Four of the Summer of Solutions garden sites are located at elementary schools across Hartford. These use previously empty land to create natural educational spaces. Roach’s team works with 350 students through summer school activities, and they expect to reach at least 600 students as they expand science programming through the school year. “The students have a hand in every aspect of the garden, from planting to cooking the harvest. These classes provide a peaceful learning setting as an alternative to their daily activities. 41% of children in Hartford and 57% of the children in Frog Hollow live below the poverty level and suffer many barriers to healthy food. By integrating gardening into their school curriculum, we are creating a safe space for them to learn and a healthy food source.”
With this Davis Projects for Peace grant, Summer of Solutions will be able to expand to new schools each year, soon engaging thousands of students in urban agriculture.
Since its founding, participants from Summer of Solutions have gone on to start sustainability projects in their own schools, find jobs working in food and sustainability in Hartford, and return to the program as leaders for subsequent summers. It has changed the way they understand their food system. According to one former participant, “Summer of Solutions has taught me the importance of the environment and importance of organic food and eating healthy.”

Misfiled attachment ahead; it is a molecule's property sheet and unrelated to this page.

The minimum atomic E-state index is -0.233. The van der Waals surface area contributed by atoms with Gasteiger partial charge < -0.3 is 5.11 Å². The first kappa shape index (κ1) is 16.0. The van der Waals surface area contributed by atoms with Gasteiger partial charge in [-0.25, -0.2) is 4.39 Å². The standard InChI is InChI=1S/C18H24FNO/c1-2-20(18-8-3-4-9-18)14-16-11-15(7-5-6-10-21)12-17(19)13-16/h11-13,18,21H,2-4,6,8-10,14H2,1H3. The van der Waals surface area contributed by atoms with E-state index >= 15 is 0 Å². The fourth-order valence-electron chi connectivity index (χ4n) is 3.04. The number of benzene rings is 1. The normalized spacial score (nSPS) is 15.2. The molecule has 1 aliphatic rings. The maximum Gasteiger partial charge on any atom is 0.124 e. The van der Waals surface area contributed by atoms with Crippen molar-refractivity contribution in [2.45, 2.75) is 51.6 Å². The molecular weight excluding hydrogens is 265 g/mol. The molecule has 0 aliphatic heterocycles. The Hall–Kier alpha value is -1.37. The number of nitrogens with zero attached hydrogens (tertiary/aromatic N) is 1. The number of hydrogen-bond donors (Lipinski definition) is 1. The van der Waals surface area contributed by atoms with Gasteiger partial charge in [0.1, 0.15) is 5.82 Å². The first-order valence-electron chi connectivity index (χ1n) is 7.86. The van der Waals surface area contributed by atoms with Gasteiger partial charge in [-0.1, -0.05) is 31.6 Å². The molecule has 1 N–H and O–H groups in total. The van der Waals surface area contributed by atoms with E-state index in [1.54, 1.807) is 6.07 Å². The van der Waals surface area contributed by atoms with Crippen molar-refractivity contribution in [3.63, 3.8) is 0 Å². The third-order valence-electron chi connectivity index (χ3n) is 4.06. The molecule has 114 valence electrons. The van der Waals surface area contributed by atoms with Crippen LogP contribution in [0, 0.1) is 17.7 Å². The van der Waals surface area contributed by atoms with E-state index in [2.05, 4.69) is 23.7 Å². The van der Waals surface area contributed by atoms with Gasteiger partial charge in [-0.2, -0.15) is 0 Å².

Roach writes, “We are absolutely delighted to learn that we have the support of the Davis Projects for Peace Summer 2014 Grant to support the fourth year of Summer of Solutions Hartford. This award will allow us to expand our programming and add a new 7-month intensive urban agriculture internship for 12 local youth. We are so thankful for the support of the Davis Projects for Peace and the Davis United World College Scholars Program in expanding our program and to Wesleyan’s Patricelli Center for Social Entrepreneurship for supporting us in the application process–and always.”
The new 7-month internship program with Summer of Solutions Hartford was also selected as a finalist for a 2014 Patricelli Center Seed Grant, which funds the launch or early-stage growth of a Wesleyan-connected project or venture, but Jennifer Roach withdrew from the competition when news of the Davis Prize arrived. In order to maximize support of student-led initiatives, Patricelli Center policies stipulate that no student may receive both.
To learn about the grants administered by the Patricelli Center for Social Entrepreneurship and to read about Wesleyan students who have received Davis Projects for Peace grants in the past, visit www.wesleyan.edu/patricelli/grants/index.html.